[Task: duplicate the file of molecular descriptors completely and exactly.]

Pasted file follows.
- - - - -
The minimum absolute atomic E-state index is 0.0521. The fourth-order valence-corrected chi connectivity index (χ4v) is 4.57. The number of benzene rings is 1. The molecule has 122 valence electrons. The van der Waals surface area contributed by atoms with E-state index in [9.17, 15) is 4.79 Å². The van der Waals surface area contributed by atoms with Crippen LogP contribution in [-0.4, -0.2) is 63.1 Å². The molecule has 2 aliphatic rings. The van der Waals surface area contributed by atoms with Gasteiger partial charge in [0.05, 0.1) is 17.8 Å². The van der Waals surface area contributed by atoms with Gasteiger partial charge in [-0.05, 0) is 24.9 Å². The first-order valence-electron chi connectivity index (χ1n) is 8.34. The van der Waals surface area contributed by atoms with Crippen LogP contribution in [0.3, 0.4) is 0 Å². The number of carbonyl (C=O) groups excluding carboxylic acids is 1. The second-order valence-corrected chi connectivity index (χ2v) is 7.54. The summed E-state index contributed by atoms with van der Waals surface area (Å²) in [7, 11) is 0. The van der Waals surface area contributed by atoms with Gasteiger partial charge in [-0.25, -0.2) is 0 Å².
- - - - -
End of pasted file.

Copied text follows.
The minimum absolute atomic E-state index is 0.0521. The fourth-order valence-corrected chi connectivity index (χ4v) is 4.57. The number of benzene rings is 1. The molecule has 122 valence electrons. The van der Waals surface area contributed by atoms with E-state index in [9.17, 15) is 4.79 Å². The van der Waals surface area contributed by atoms with Crippen LogP contribution in [-0.4, -0.2) is 63.1 Å². The molecule has 2 aliphatic rings. The van der Waals surface area contributed by atoms with Gasteiger partial charge in [0.05, 0.1) is 17.8 Å². The van der Waals surface area contributed by atoms with Gasteiger partial charge in [-0.05, 0) is 24.9 Å². The first-order valence-electron chi connectivity index (χ1n) is 8.34. The van der Waals surface area contributed by atoms with Crippen LogP contribution in [0.3, 0.4) is 0 Å². The number of carbonyl (C=O) groups excluding carboxylic acids is 1. The second-order valence-corrected chi connectivity index (χ2v) is 7.54. The summed E-state index contributed by atoms with van der Waals surface area (Å²) in [7, 11) is 0. The van der Waals surface area contributed by atoms with Gasteiger partial charge in [-0.25, -0.2) is 0 Å².